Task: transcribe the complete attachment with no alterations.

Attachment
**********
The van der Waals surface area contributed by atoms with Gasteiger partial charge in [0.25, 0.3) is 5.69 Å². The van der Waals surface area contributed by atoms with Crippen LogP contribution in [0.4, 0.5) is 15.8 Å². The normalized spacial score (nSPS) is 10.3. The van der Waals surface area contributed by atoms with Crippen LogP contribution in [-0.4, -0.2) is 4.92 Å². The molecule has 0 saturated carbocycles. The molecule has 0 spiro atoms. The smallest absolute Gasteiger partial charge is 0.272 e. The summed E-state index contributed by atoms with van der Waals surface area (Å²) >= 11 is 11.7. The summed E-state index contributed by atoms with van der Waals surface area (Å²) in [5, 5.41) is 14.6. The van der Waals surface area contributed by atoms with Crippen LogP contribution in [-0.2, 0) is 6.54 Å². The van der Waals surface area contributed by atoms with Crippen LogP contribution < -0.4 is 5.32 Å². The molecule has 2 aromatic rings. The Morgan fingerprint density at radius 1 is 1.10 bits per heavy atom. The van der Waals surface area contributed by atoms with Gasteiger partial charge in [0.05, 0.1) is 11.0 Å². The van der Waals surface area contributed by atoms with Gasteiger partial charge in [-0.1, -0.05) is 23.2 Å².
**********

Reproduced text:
The van der Waals surface area contributed by atoms with Gasteiger partial charge in [0.25, 0.3) is 5.69 Å². The van der Waals surface area contributed by atoms with Crippen LogP contribution in [0.4, 0.5) is 15.8 Å². The normalized spacial score (nSPS) is 10.3. The van der Waals surface area contributed by atoms with Crippen LogP contribution in [-0.4, -0.2) is 4.92 Å². The molecule has 0 saturated carbocycles. The molecule has 0 spiro atoms. The smallest absolute Gasteiger partial charge is 0.272 e. The summed E-state index contributed by atoms with van der Waals surface area (Å²) >= 11 is 11.7. The summed E-state index contributed by atoms with van der Waals surface area (Å²) in [5, 5.41) is 14.6. The van der Waals surface area contributed by atoms with Crippen LogP contribution in [-0.2, 0) is 6.54 Å². The van der Waals surface area contributed by atoms with Crippen LogP contribution < -0.4 is 5.32 Å². The molecule has 2 aromatic rings. The Morgan fingerprint density at radius 1 is 1.10 bits per heavy atom. The van der Waals surface area contributed by atoms with Gasteiger partial charge in [0.05, 0.1) is 11.0 Å². The van der Waals surface area contributed by atoms with Gasteiger partial charge in [-0.1, -0.05) is 23.2 Å².